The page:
By Michael Kickingbear
As this is the “eve” of folks celebrating “The Luck Of The Irish” I am thinking about my Native relatives. Why do I say this?
During the year, there are various holidays celebrating other heritages and cultures in the United states such as Columbus day for Italian American’s and St Patrick’s day for Irish-Americans. some of these celebrations involve a parade, some even a day off from work.
These holidays usually include an above average amount of elevated attention due to local and even national television coverage. The usual “pride” theme being displayed front and center.
But where are the national Native American celebrations for our pride? When was the last time you saw a parade down times square in NYC honoring just native American people? Sure, the Macy Thanksgiving day parade might throw us a bone and (on that day) practice inclusion….
And yes, after quite a bit of work, we have achieved the “Native American Heritage Day” here in the United States. It is usually observed the Friday after Thanksgiving. This year that will be November 24th, 2017. My tribal nation celebrates that holiday by putting out a fact a day about ourselves or about other Native people every day during the Month of November. A small gesture of what we (as native people) really try to do each and every name for ourselves to fight historical trauma.
My co-host David Grey own and I had a debate a few episodes back (on our Native Opinion Podcast) about the lack of recognition of Native American Actors at the mainstream Academy Awards (The Oscars) for Film and television. At that time, I went on anäive rant about how we need to make Hollywood recognize our as equally talented native brothers and sisters, to their non-native counterparts. Dave kept trying to get through to me that we must recognize OURSELVES and not (in essence) beg others to “see” us. (Dave didn’t actually use the word beg)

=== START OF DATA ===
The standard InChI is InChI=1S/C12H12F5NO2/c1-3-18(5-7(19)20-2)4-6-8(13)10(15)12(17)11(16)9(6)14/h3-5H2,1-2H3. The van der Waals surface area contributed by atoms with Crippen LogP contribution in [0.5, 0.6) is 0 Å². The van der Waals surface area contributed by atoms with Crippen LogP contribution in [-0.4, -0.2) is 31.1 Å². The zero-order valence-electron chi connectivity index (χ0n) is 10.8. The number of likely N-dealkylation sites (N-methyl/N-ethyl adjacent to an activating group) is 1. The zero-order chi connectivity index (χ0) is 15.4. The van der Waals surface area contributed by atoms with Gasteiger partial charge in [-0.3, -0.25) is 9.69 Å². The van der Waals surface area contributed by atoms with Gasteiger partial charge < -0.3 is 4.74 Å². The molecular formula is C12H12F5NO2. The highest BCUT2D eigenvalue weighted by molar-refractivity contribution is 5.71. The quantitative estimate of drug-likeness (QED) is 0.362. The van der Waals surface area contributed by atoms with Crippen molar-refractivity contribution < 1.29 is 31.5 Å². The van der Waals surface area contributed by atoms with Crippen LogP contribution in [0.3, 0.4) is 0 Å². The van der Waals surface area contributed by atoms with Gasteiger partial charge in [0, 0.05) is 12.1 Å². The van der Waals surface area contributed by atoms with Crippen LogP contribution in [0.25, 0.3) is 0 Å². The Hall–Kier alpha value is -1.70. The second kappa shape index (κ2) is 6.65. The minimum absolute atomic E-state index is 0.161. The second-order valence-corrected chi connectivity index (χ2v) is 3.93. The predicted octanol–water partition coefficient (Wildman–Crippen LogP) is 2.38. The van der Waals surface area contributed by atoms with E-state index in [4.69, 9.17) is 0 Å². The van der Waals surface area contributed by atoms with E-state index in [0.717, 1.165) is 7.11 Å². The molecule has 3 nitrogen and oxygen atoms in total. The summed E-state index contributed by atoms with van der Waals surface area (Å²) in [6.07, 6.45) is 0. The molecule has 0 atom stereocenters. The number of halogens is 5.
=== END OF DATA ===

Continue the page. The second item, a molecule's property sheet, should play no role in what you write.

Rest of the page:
While I didn’t see it as begging, Dave is right. And there are examples where we do have excellent efforts of recognizing ourselves and celebrating native American talent. Here in the United States, for example, we have The Native American Music Awards, (The Nammies) and the Indian Summer Music Awards. (The ISMA’s) and in Canada, there is the Manito Ahbee music festival which includes the Indigenous Music Awards.
But what about us recognizing ourselves for our work in film? Well yes… we do that as well. This upcoming year will mark the 42 annual American Indian Film Festival in California. The first festival was launched in 1975 in Seattle Washington. There is also the Red Nation Film Festival, which was founded in 2003 by Joanelle Romero, and award-winning filmmaker and Academy of Motion picture Arts & Sciences member.
Tomorrow, amongst the Irish Americans celebrating their heritage you may see leprechauns. Mystical characters that are associated with the luck of the Irish. Yet even that imaginary character gets a parade dedicated to Irish pride and honor.
Indian country is capable of gathering and marching to support clean water and Indigenous rights and other efforts. I think it’s high time maybe we gather and have a parade in support of……well….Us! But rather than waiting for an invite, maybe we should just create our own…..